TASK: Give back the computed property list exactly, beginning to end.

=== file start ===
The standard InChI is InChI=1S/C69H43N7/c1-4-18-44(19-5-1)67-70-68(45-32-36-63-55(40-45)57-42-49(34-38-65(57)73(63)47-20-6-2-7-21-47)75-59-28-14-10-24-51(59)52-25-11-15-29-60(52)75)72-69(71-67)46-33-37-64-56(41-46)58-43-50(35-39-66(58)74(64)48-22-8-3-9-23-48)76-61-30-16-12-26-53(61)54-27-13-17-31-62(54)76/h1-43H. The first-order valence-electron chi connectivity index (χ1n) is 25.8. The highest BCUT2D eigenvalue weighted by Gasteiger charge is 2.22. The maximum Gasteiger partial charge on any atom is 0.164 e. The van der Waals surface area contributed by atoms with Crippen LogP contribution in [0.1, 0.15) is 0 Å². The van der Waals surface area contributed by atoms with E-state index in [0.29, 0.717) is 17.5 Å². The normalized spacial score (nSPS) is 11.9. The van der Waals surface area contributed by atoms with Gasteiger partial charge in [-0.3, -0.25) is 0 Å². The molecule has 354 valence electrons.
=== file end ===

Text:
The standard InChI is InChI=1S/C69H43N7/c1-4-18-44(19-5-1)67-70-68(45-32-36-63-55(40-45)57-42-49(34-38-65(57)73(63)47-20-6-2-7-21-47)75-59-28-14-10-24-51(59)52-25-11-15-29-60(52)75)72-69(71-67)46-33-37-64-56(41-46)58-43-50(35-39-66(58)74(64)48-22-8-3-9-23-48)76-61-30-16-12-26-53(61)54-27-13-17-31-62(54)76/h1-43H. The first-order valence-electron chi connectivity index (χ1n) is 25.8. The highest BCUT2D eigenvalue weighted by Gasteiger charge is 2.22. The maximum Gasteiger partial charge on any atom is 0.164 e. The van der Waals surface area contributed by atoms with Crippen LogP contribution in [0.1, 0.15) is 0 Å². The van der Waals surface area contributed by atoms with E-state index in [0.29, 0.717) is 17.5 Å². The normalized spacial score (nSPS) is 11.9. The van der Waals surface area contributed by atoms with Gasteiger partial charge in [-0.3, -0.25) is 0 Å². The molecule has 354 valence electrons.